Nashville Great Books Discussion Group

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Monday, October 22, 2007

LUCRETIUS: On the Nature of the Universe (Book 4)

Throughout the first three books of On the Nature of the Universe Lucretius walks a thin line between philosophy, science and poetry. In Book 4 he sets out to prove once again that the universe is composed only of physical bits of matter called atoms and that gods did not create the cosmos nor do they intervene in human affairs. But in spite of this belief he occasionally slips in a little prayer or hymn to the gods anyway. Maybe Lucretius is just opposed to gods who are mean-spirited deities. Maybe he just wants to set our minds at ease concerning eternal punishment after death. Whatever it is, in the fourth book Lucretius clearly steps away from his normal scientific perspective.

He starts out by giving scientific answers to some very common questions or problems. For example, how come we see perfect reflections of things instantly in mirrors? Lucretius explains why, though not very convincingly. He says “No matter how suddenly or at what time you set any object in front of a mirror, an image appears. From this you may infer that the surfaces of objects emit a ceaseless stream of flimsy tissues and filmy things.” You may infer all you want, but it would still be wrong. Lucretius needs to defend his theory that everything that exists is composed of atoms. All his explanations have to somehow rest on this hypothesis. Therefore, he says, material objects are constantly giving off “flimsy tissues” and these tissues are being emitted in every direction. That’s why mirrors pick up those images instantly, no matter where you’re standing. Clever, but not very convincing. And flat out wrong too.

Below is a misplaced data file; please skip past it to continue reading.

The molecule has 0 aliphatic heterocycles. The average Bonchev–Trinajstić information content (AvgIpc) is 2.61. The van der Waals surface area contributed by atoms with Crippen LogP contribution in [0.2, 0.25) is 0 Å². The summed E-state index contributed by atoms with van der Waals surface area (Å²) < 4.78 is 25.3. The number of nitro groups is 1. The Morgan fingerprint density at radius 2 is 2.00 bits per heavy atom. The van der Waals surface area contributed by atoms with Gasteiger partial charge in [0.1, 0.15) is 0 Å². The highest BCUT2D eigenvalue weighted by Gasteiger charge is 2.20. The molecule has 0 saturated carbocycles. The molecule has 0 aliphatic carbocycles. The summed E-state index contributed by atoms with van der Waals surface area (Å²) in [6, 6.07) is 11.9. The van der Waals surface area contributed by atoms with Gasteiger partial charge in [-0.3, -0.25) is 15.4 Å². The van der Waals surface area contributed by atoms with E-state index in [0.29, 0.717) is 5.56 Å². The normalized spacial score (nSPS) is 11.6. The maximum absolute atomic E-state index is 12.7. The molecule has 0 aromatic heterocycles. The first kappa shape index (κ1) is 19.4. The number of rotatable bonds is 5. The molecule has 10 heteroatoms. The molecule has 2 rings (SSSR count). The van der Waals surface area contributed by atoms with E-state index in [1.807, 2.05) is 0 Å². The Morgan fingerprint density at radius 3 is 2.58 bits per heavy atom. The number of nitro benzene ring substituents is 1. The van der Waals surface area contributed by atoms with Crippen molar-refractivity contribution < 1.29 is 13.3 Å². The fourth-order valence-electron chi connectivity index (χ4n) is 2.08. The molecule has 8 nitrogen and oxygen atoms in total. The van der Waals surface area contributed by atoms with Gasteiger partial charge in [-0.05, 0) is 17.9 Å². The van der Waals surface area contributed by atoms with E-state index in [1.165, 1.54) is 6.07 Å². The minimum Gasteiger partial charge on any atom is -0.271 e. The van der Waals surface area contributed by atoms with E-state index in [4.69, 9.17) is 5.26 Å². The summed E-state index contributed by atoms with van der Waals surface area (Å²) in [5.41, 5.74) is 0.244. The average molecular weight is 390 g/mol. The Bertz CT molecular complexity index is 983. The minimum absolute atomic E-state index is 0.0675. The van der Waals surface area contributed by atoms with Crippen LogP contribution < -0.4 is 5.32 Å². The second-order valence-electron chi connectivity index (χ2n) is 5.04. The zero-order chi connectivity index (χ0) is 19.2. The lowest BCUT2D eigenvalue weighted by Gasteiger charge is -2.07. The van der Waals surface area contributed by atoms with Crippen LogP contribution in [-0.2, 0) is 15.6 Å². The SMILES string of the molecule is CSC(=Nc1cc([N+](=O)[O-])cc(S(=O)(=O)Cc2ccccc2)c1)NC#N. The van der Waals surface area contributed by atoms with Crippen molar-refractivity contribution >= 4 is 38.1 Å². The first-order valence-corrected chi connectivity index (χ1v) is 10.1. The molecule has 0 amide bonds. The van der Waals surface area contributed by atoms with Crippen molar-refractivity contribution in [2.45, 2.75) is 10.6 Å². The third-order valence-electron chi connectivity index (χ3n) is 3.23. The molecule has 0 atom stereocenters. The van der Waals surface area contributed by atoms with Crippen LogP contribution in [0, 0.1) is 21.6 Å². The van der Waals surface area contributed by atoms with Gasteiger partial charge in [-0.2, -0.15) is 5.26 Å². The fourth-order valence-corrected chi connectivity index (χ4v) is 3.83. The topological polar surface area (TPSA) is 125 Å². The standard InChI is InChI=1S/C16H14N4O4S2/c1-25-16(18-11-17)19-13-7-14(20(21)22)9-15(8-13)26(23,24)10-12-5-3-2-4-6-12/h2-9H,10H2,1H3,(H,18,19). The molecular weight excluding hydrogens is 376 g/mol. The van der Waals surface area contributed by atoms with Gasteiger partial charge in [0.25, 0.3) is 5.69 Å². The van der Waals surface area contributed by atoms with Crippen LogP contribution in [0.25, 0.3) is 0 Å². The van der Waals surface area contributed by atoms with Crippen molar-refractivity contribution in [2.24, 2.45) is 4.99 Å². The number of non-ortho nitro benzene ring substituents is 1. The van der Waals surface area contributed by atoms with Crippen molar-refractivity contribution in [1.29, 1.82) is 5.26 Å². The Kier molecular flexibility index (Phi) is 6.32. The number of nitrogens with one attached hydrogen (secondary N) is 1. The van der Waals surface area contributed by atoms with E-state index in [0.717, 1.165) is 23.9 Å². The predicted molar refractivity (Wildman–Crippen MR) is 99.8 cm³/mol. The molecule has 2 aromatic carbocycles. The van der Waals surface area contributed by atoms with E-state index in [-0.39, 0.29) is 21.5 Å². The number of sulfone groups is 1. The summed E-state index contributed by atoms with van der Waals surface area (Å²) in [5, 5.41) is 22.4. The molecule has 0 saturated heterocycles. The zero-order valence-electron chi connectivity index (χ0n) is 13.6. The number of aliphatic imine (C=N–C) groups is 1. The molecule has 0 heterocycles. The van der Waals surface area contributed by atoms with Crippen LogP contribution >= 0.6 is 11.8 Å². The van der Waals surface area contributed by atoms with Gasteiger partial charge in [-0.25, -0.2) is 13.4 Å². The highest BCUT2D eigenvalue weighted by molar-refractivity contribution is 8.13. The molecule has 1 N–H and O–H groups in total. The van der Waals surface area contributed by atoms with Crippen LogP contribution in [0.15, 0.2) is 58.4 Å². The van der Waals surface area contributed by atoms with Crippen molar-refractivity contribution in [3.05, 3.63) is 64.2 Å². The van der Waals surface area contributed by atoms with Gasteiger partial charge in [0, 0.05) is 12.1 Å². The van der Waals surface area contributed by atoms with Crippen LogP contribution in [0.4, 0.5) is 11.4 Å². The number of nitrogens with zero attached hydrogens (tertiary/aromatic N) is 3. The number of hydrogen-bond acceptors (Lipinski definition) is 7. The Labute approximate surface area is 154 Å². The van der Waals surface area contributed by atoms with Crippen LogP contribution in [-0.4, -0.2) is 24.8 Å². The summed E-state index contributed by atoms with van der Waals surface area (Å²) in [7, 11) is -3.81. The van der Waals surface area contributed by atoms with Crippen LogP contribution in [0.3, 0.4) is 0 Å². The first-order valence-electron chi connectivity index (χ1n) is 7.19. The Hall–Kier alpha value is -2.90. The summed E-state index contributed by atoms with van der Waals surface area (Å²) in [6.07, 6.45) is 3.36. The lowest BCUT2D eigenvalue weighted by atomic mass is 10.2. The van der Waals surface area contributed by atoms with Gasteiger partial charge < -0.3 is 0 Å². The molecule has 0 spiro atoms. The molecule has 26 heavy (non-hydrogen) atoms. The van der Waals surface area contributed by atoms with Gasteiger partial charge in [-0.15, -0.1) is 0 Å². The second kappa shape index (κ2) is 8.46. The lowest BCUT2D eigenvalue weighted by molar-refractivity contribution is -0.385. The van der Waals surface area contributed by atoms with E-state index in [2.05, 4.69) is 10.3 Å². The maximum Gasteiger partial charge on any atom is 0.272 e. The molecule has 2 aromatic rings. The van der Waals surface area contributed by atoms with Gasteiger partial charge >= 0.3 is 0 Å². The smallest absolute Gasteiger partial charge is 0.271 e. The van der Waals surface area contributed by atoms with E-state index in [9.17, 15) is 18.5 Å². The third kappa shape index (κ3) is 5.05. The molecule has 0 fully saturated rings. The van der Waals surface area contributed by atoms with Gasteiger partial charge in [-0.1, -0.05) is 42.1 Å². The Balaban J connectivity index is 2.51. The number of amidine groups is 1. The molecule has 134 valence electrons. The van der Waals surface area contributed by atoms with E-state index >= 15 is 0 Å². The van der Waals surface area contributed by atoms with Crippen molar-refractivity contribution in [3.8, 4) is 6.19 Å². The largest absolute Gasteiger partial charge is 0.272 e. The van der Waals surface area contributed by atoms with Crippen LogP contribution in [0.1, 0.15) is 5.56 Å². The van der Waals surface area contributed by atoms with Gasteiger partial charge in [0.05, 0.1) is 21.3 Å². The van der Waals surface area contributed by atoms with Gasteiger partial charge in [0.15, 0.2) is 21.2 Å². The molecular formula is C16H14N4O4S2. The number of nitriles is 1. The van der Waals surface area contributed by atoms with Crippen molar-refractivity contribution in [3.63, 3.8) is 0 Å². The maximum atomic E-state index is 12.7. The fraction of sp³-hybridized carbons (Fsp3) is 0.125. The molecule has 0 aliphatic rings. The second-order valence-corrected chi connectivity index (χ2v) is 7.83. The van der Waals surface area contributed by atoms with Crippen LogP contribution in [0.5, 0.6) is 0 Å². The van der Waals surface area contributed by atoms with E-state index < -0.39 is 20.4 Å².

However, even though it may not be convincing, it’s still logical. Things could be that way. There really might be flimsy tissues floating around out there. But the important point is his attempt to give an objective analysis of the way things are without resorting to the gods. It’s when he delves into human concerns that Lucretius begins to lose his objectivity. A good example is his attempt to explain what love is: “This is the origin of the thing called love – that drop of Venus’ honey that first drips into our heart, to be followed by icy heartache.” It seems odd to me that someone trying to have a scientific outlook would refer to love as a “drop of Venus’ honey”. It also seems out of place for a scientist to warn readers that the initial drop of honey would be followed by icy heartache. Is this a scientific fact? Is it even necessarily true? Lucretius is a poet and philosopher as well as a scientist. He wants to cover all his bases.

There’s nothing wrong with that. And there’s nothing wrong with Lucretius wanting to help us live better lives. Many scientists want the same thing. It’s just odd the way he mixes up the poetic and the scientific. We’re not used to that in the modern world. We like our poetry on one side and our science on the other. They dwell in different spheres. Why is this so? Does it have to be that way? Should it be that way? I don’t know. These questions (or problems) didn’t seem to bother Lucretius at all.